Dry coating is a powerful tool to obtain desirable coating solutions. Tungsten disulfide, molybdenum disulfide, graphite, and PTFE are commonly combined with dry coating methods to achieve durable and self-lubricating coatings. This guide dives into the details of tungsten disulfide, molybdenum disulfide, graphite, and PTFE dry coatings, their application areas, weigh outs their advantage and disadvantages, and concludes which one is the best option.
What is Dry Coating?
Coating is without a doubt one of the most important integral of various technological systems. Coatings provide protection against a number of external threats such as corrosive chemicals, heat, and moisture; provide lubrication and resistance to extreme temperatures. The coating techniques are mainly categorized as wet and dry coating techniques. Wet (liquid) coatings are the most traditional coating techniques including brushing of liquid on to the surface or dipping or immersing the material into the liquid coating medium. On the other hand, the dry coating is a novel approach to coating technologies that has been used for the last 40 years. This coating technology involves the use of coating material in the powder form. This is why dry coating is often referred to as powder coating as well. Powder spraying and burnishing methods are the two of the well-known dry coating techniques while out of the two, burnishing is much less common. In the powder spraying method, the powdered material is applied electrostatically to the surface and often cured with heat or ultraviolet light.
Being a novel approach, the dry coating offers a wide variety of advantages thanks to the advanced technologies behind it. In comparison to the wet coating techniques, one of the most important advantages of dry coating is the reduced emission of volatile organic compounds (VOCs) which are harmful pollutants affecting the environment and human health. Liquid coating media contain solvents that have high amounts of VOCs while powder coatings have little to negligible amounts of VOCs. Powdered chemicals used in dry coating are much easier to clean in the case of an accident reducing the health and safety risks. Furthermore, the dry coating process is much more time and cost efficient, reduces ventilation requirements, and most importantly provides a more durable product. The advantages of dry coating over its alternatives can be summarized as;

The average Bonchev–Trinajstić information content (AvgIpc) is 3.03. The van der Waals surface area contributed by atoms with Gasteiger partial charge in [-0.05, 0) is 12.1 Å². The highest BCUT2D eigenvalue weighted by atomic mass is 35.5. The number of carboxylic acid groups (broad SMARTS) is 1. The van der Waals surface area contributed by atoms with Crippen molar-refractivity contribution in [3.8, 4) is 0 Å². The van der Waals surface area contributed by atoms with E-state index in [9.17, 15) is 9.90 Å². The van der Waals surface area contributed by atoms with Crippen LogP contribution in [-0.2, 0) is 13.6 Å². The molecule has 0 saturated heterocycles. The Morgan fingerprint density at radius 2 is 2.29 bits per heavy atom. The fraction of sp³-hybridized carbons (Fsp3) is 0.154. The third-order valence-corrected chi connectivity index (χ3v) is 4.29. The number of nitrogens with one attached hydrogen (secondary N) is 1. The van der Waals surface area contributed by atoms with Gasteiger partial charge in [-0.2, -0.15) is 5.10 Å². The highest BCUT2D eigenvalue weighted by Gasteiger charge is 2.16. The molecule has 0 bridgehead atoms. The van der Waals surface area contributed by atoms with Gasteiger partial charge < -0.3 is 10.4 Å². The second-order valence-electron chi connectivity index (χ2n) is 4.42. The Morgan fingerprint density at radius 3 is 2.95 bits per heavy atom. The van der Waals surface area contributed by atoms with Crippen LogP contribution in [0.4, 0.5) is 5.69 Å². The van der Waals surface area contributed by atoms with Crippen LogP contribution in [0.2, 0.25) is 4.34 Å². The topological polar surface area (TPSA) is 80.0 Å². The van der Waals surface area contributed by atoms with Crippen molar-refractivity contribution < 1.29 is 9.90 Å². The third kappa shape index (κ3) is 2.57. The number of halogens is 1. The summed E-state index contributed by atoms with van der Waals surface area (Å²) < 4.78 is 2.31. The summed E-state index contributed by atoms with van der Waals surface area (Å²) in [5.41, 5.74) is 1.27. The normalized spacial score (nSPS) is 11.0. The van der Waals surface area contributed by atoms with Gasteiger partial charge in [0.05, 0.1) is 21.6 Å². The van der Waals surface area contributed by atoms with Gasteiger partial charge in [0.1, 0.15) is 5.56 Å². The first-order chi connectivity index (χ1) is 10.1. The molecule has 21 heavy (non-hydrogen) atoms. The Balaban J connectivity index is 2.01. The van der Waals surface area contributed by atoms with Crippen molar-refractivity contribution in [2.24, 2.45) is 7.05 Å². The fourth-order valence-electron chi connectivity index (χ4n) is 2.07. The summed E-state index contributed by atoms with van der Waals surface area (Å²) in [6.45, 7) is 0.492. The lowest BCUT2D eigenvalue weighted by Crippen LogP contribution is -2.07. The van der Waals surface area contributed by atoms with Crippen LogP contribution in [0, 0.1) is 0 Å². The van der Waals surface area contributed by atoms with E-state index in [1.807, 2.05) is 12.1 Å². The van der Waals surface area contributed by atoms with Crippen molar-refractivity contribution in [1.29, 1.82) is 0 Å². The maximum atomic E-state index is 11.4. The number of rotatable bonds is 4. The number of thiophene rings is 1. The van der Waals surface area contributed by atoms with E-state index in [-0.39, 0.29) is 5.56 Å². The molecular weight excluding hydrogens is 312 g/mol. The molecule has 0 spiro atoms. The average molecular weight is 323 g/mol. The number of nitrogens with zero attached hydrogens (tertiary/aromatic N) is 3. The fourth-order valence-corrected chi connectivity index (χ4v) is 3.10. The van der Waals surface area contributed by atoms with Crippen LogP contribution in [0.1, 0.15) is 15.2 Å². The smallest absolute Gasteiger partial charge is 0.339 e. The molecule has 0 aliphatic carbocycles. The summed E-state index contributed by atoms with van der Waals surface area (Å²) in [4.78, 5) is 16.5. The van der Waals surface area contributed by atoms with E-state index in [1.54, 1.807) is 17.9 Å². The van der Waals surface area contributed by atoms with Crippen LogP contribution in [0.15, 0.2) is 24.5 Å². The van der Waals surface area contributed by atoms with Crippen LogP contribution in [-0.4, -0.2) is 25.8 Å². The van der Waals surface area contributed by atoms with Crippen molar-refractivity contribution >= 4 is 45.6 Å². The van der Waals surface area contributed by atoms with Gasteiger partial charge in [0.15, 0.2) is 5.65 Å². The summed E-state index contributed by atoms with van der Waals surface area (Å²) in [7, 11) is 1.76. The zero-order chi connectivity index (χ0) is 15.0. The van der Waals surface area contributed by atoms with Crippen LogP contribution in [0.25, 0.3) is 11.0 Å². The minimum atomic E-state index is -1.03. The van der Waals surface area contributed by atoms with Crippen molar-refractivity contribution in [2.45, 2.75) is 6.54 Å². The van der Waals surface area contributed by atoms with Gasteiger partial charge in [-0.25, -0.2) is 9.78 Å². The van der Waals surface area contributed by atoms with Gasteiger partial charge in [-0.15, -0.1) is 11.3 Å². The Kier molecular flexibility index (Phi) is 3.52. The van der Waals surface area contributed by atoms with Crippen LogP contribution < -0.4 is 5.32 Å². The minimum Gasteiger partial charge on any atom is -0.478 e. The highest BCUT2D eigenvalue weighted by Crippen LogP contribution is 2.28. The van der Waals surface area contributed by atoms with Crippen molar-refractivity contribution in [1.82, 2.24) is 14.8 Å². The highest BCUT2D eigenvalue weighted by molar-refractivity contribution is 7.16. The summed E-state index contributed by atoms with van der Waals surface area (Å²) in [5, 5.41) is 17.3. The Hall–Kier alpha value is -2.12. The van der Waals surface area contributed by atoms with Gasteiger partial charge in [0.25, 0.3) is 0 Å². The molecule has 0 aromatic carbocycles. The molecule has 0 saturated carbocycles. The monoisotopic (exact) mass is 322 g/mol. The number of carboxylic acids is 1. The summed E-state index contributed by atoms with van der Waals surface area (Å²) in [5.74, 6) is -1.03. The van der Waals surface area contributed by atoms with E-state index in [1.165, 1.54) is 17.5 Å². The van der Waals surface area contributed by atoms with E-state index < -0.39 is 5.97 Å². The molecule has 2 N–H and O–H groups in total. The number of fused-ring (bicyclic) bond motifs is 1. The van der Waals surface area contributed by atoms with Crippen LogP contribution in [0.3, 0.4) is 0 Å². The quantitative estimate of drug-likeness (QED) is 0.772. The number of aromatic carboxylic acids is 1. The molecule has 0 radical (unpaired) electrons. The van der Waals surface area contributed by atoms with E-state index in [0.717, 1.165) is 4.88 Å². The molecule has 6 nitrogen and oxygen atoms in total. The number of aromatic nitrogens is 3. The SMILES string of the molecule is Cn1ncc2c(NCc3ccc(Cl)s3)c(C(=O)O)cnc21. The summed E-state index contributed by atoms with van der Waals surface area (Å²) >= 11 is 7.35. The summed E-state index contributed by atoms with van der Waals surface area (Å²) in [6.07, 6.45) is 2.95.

- Time and Cost Efficiency
- Environmental Friendly
- Ease of Use
- Improved Health and Safety Conditions
The most common applications of this exciting coating technology are;
- Coating of steel materials against heat damage, cold damage, and corrosion
- Coating of metallic roofs and curtain walls
- Coating of car parts under frequent stress or usage such as door handles, shock absorbers, coil springs, and frames (White, 2018)
- Coating of solid lubricants such as WS2, MoS2, graphite, and PTFE
- Coating of aircraft and spacecraft parts
Out of this plateau of applications, we will be focusing on the coating of solid lubricants and diving into their advantages and disadvantages as well as their applications.
Dry Coating with Tungsten Disulfide (WS2)
Tungsten disulfide (WS2) is a synthetic powder material with a layered structure. W-S-W units of tungsten disulfide are strongly bonded in a hexagonal arrangement. On the other hand, the W-S-W layers are weakly connected by the intramolecular of van der Waals forces (Chate, Sathe, & Hankare, 2013). WS2 is chemically well-defined and is a well-known solid lubricating material with a molecular weight of 248 g/mol, a density of 7.5 g/ml, and a contact angle of 93° in H2O (Brian A. Baumgarten, 2011). It is insoluble in water. The layered crystal structure of WS2 is demonstrated in Figure 1.
Figure 1. The layered structure of tungsten disulfide (Hussain, Sevilla, Rader, & Hussain, 2013)